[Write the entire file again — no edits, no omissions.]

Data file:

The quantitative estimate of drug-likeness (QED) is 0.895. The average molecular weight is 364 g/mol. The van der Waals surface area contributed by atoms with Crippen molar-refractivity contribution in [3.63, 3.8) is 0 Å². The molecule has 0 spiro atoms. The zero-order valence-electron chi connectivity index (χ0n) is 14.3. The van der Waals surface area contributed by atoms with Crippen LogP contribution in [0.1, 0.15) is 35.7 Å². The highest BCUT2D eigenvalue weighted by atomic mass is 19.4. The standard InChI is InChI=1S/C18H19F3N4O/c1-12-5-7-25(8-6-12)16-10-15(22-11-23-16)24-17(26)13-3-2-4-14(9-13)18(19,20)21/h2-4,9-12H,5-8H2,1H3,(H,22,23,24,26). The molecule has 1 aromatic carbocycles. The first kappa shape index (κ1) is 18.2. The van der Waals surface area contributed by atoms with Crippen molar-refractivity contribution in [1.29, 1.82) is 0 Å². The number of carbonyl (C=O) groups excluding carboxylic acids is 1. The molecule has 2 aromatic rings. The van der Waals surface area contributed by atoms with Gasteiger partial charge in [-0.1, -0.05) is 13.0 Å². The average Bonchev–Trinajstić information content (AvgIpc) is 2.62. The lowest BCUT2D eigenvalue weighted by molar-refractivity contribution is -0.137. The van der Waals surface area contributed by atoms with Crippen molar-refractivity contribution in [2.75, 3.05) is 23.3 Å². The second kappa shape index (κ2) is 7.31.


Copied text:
The quantitative estimate of drug-likeness (QED) is 0.895. The average molecular weight is 364 g/mol. The van der Waals surface area contributed by atoms with Crippen molar-refractivity contribution in [3.63, 3.8) is 0 Å². The molecule has 0 spiro atoms. The zero-order valence-electron chi connectivity index (χ0n) is 14.3. The van der Waals surface area contributed by atoms with Crippen LogP contribution in [0.1, 0.15) is 35.7 Å². The highest BCUT2D eigenvalue weighted by atomic mass is 19.4. The standard InChI is InChI=1S/C18H19F3N4O/c1-12-5-7-25(8-6-12)16-10-15(22-11-23-16)24-17(26)13-3-2-4-14(9-13)18(19,20)21/h2-4,9-12H,5-8H2,1H3,(H,22,23,24,26). The molecule has 1 aromatic carbocycles. The first kappa shape index (κ1) is 18.2. The van der Waals surface area contributed by atoms with Crippen molar-refractivity contribution in [1.29, 1.82) is 0 Å². The number of carbonyl (C=O) groups excluding carboxylic acids is 1. The molecule has 2 aromatic rings. The van der Waals surface area contributed by atoms with Gasteiger partial charge in [-0.1, -0.05) is 13.0 Å². The average Bonchev–Trinajstić information content (AvgIpc) is 2.62. The lowest BCUT2D eigenvalue weighted by molar-refractivity contribution is -0.137. The van der Waals surface area contributed by atoms with Crippen molar-refractivity contribution in [2.75, 3.05) is 23.3 Å². The second kappa shape index (κ2) is 7.31.